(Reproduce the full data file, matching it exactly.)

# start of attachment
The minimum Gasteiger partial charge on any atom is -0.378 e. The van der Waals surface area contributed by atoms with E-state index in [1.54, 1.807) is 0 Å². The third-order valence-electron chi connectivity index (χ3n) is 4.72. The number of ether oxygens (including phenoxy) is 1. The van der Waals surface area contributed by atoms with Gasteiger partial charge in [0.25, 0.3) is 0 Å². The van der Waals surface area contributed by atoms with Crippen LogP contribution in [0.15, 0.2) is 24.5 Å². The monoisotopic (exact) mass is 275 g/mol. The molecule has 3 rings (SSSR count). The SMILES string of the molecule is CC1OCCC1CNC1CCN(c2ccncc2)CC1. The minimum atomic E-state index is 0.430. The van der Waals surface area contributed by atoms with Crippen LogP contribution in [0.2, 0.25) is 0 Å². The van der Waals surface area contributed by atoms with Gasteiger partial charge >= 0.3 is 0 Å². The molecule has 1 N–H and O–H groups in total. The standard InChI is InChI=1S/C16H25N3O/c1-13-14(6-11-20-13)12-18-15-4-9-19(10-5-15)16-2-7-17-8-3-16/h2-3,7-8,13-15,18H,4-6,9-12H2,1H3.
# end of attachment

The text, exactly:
The minimum Gasteiger partial charge on any atom is -0.378 e. The van der Waals surface area contributed by atoms with E-state index in [1.54, 1.807) is 0 Å². The third-order valence-electron chi connectivity index (χ3n) is 4.72. The number of ether oxygens (including phenoxy) is 1. The van der Waals surface area contributed by atoms with Gasteiger partial charge in [0.25, 0.3) is 0 Å². The van der Waals surface area contributed by atoms with Crippen LogP contribution in [0.15, 0.2) is 24.5 Å². The monoisotopic (exact) mass is 275 g/mol. The molecule has 3 rings (SSSR count). The SMILES string of the molecule is CC1OCCC1CNC1CCN(c2ccncc2)CC1. The minimum atomic E-state index is 0.430. The van der Waals surface area contributed by atoms with Crippen LogP contribution in [0.2, 0.25) is 0 Å². The van der Waals surface area contributed by atoms with Gasteiger partial charge >= 0.3 is 0 Å². The molecule has 1 N–H and O–H groups in total. The standard InChI is InChI=1S/C16H25N3O/c1-13-14(6-11-20-13)12-18-15-4-9-19(10-5-15)16-2-7-17-8-3-16/h2-3,7-8,13-15,18H,4-6,9-12H2,1H3.